At the end of the 19th century, the United States was a changed country. The benefits, as well as the problems, associated with industry ran rampant as industry itself grew more and more influential; as it gripped the world and spread through certain areas like wildfire. In Chicago, these products of industry and the societal change which it brought about were apparent, and, thus, it began to be widely regarded as the city which reflected the altering state of America the most clearly.
Chicago’s industry grew at an alarming rate. Roads for streetcars, railroads (including the “Union Loop” which let almost anyone have immediate access to Chicago’s business district), big name companies and corporations were established and flourished in Chicago. Technological benefits were reaped and sowed: skyscrapers were erected and innovative architects and businesses, such as that of Burnam and Root, had tons of power and success. Chicago also was “home” to many immigrants, a key component of industry.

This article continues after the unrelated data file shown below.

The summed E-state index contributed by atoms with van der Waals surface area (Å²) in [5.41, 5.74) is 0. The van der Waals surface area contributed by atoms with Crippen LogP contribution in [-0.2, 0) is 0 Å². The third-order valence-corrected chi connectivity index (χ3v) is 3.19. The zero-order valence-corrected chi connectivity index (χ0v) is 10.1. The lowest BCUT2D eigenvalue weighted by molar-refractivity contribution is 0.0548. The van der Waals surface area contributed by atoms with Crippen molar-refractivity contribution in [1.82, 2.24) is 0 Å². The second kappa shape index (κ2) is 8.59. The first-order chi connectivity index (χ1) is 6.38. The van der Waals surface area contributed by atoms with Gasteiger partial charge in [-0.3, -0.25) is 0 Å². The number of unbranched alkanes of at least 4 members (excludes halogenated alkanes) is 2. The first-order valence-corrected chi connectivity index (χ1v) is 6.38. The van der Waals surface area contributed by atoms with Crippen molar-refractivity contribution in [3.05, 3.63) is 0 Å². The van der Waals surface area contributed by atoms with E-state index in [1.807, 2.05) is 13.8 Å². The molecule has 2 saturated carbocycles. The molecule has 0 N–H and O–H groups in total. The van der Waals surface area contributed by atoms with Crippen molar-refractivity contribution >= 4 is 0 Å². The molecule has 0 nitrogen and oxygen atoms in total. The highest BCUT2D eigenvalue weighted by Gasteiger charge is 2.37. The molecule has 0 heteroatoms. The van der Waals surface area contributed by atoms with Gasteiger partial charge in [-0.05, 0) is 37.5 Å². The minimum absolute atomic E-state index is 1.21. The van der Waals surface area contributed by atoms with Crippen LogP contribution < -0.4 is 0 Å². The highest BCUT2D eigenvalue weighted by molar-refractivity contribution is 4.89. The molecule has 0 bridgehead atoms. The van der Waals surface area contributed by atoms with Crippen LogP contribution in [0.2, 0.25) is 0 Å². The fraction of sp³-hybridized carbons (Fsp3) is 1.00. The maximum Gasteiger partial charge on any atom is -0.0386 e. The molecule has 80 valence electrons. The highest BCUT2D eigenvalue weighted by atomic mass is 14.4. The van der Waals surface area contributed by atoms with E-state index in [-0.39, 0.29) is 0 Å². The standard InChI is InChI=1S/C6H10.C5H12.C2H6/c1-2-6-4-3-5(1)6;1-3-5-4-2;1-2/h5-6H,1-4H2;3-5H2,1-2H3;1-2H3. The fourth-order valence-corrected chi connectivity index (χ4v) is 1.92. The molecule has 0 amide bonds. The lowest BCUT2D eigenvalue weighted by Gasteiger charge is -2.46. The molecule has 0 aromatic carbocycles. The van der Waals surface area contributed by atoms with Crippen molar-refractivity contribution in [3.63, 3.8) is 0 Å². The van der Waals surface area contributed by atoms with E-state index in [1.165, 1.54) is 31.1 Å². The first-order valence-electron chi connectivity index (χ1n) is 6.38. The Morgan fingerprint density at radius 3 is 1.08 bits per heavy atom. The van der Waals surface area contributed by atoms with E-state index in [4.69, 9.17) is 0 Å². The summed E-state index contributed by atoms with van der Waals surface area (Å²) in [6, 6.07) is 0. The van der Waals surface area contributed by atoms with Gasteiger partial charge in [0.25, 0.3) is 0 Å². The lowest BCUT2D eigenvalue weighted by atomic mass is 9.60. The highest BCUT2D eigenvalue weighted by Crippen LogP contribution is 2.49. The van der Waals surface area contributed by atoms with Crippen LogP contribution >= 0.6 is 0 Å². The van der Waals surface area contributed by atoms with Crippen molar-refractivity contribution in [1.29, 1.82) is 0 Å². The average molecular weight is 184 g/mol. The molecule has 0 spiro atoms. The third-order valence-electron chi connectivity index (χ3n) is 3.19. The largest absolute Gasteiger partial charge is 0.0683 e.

The way in which Chicago began to symbolize the changes which America was undergoing can best be summed up in The World's Columbian Exposition in 1893. Fascination with the outside world was high at this time, as the general public was being exposed to more printed goods. Ergo, the exposure was to more tales from foreign lands and more educational material. “Exotic” immigrants were employed to work in exhibits which emulated the world beyond, with interactive scenes from Egypt (this exhibit being called “The Street in Cairo”) and other areas being shown off to the public. Along with these exhibitions were exhibitions pertaining to the technological growth of America during this time. The fair itself also had many technologically advanced attractions: a ferris wheel, locomotives, and moving sidewalks. Over 27 million people attended this exhibition, which showcased America’s growth not only internally but also in terms of its accumulation of knowledge which industry helped it to achieve. The showcased items weren’t only limited to industry, either: cultural developments, such as ragtime, played out for audiences, and hamburgers were sold.
Chicago also faced problems in industry, just as other industrial areas in America did, as is described in the novel by Erik Larson, The Devil in the White City, focusing on a serial killer who used this fair to carry out his killings. Crime associated with industry was an issue at the time, particularly with the knowledge of Whitechapel’s Jack the Ripper, so the very mindset of residents could summarize this well.